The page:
Big Interview: Bryony Page turns her attentions to gold at Tokyo Olympics

SILVER LINING: After taking silver in Rio, trampolining star Bryony Page, above, has put her Cirque Du Soleil dream on hold in the hope of going one further and claiming gold at Tokyo 2020.
SILVER LINING: After taking silver in Rio, trampolining star Bryony Page, above, has put her Cirque Du Soleil dream on hold in the hope of going one further and claiming gold at Tokyo 2020.
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ONE month after the Rio 2016 Olympic Games, Bryony Page has a spring in her step.

The Sheffield-based star initially thought she’d never even make an Olympic Games.

Indeed, even now the 25-year-old has her long-term future mapped out, with the Crewe-born star hoping to eventually hit the heights with the Cirque Du Soleil.

Those plans, though, remain firmly on hold, with a trampolining silver medal in Rio now fuelling dreams of a Tokyo 2020 gold.

Former University of Sheffield student Page was one of the surprise success stories of this summer’s Olympics in the women’s trampoline event.

The discipline is not exactly famed for Team GB success and prior to Rio no British athlete had even ever qualified for a final. That all changed in South America when both Page and Kat Driscoll qualified in the top eight, with Page then elevating her qualifying position of seventh to memorably bag a silver medal.

The success was particularly sweet for the ATFC Sheffield star who had hoped to compete at London 2012 but missed the qualifiers through illness and injury. Nevertheless, an Olympic silver was beyond Page’s expectations.

Now brimming with a new-found confidence, the trampolining star sees no reason why she cannot now go one better in four years’ time, with future circus ambitions on the back-burner until another day.

Page announced her undoubted potential when fourth in the World Championships of 2010 but admitted: “I think in 2010 when I first joined the university and the club I didn’t really think even that maybe the Olympics were a possibility.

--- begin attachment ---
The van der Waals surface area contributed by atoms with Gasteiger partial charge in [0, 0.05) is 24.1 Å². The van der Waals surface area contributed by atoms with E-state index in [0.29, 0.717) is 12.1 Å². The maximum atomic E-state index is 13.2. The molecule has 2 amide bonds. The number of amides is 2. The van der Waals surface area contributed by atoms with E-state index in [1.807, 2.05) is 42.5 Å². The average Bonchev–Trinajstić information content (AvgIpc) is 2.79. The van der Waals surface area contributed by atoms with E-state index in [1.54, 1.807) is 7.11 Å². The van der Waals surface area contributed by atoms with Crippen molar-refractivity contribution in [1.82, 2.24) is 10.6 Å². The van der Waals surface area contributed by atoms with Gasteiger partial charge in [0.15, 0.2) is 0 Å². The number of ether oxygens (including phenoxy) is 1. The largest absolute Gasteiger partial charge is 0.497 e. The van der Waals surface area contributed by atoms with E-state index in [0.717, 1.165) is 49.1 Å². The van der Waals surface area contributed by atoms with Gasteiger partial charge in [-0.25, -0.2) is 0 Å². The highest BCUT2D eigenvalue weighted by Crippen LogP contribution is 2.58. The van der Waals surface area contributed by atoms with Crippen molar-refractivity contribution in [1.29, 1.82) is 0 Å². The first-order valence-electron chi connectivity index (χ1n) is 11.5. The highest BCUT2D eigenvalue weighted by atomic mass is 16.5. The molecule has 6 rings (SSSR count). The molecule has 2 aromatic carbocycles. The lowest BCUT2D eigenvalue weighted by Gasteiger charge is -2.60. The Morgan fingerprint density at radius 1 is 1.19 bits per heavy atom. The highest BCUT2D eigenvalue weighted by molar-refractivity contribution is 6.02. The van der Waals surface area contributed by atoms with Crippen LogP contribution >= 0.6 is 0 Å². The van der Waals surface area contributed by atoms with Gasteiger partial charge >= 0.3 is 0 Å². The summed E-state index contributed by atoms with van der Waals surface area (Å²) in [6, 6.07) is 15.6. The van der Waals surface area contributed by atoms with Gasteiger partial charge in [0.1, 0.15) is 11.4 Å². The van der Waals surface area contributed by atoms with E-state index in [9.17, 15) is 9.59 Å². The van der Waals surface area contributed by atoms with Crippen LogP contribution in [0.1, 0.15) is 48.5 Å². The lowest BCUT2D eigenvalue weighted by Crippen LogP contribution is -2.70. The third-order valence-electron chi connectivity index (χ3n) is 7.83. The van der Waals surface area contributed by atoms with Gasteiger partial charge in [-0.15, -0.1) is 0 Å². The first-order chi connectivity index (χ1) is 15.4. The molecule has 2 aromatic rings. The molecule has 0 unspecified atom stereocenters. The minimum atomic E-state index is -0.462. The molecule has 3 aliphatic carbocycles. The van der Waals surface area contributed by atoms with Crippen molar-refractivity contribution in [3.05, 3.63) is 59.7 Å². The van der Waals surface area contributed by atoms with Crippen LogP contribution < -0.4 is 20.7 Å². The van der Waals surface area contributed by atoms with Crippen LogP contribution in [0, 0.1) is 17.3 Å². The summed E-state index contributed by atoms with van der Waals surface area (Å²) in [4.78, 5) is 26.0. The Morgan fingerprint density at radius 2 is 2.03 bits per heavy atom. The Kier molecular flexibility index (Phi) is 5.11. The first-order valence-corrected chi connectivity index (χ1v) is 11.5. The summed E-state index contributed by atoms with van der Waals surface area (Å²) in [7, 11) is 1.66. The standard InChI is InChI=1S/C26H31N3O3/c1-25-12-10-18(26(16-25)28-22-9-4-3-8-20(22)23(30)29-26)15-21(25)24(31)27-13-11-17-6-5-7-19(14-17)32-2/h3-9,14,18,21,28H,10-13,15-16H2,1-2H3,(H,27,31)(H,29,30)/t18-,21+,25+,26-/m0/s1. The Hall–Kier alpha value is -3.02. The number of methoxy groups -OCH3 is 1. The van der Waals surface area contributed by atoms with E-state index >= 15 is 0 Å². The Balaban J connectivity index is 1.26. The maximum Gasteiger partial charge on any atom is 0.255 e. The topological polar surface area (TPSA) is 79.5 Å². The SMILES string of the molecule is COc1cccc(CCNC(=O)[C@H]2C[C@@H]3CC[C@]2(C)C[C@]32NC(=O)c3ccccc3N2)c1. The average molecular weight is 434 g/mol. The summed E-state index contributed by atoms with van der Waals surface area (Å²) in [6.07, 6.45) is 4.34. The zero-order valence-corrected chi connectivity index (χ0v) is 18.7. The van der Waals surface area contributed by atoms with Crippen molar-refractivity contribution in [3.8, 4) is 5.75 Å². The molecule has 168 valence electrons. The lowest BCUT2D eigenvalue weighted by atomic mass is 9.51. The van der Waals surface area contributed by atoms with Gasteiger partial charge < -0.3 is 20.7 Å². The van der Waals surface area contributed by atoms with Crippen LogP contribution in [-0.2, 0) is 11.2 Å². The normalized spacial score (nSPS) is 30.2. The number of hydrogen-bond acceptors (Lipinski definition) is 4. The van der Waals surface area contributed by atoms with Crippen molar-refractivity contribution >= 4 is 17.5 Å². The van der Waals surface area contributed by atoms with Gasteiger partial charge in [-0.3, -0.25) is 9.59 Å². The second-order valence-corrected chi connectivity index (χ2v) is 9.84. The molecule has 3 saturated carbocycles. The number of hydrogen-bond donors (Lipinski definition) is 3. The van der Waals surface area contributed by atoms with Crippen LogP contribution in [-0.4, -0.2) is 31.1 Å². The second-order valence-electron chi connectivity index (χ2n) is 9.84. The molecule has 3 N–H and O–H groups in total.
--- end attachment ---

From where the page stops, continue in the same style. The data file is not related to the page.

“Then in 2010 at the World Championships I finished fourth which was a really unexpected result because it was my first World Championships. I think from that point, that’s when I gained a little bit of confidence in myself that maybe I could make it to the Olympic Games.

“Then I went through the disappointment of not making it to London and so I then had four years of working to my absolute best so that it wouldn’t happen again and I could make it on to the Olympic team.

“I didn’t just make it to the Olympics, I made to the finals with Kat Driscoll and we both made history by being the first British girls to make an Olympic final. I just did the best routine of my life and got a medal. It’s made it very special, knowing that all of the hard work has made every second worth it and to come back with a silver medal is so unreal.

“I’m absolutely over the moon and I’m really looking forward to the next four years of training. I can go in there and see where my own boundaries are and push to upgrade my routines and give it that confidence I have had from the Olympics.

“To know that I can compete with the best in the world and be of medal potential is just going to boost me so much to just do what I have been doing – training so hard and enjoying every second of it for the next four years.”

That training is also about to get even better with the opening of Sheffield’s new Graves Health and Sports Centre which will allow permanent space for trampolines.

Page hopes it provides the platform for Tokyo gold.

“Trampolining is a moving sport and there are so many juniors coming up,” she said. “And anything can happen in an Olympic Games and you can see that with our favourite finishing with the bronze medal.

“She was the reining world champion eight months ago and she has gone from first to third. Anything can happen but I am definitely going to try and be on that podium again. If I can do it here and I have got more in me and I want to keep pushing it then you never know!”

On the contrary, Page already knows her ideas as regards a future profession, but Cirque De Soliel it seems will have to wait until at least 2020, if not 2024.

Page reasoned: “I know a lot of people that have transitioned from competitive sport into performance and circus and I like the performing side of things and all the costumes and make up and dance and stuff.

“Maybe I will do a little bit of Cirque De Soleil for a bit. That’s something that I want to do but I have got at least another four years and I want to go for as long as I can. I might be that old lady with a walking stick getting off the trampoline and I want to jump for as long as I can.”

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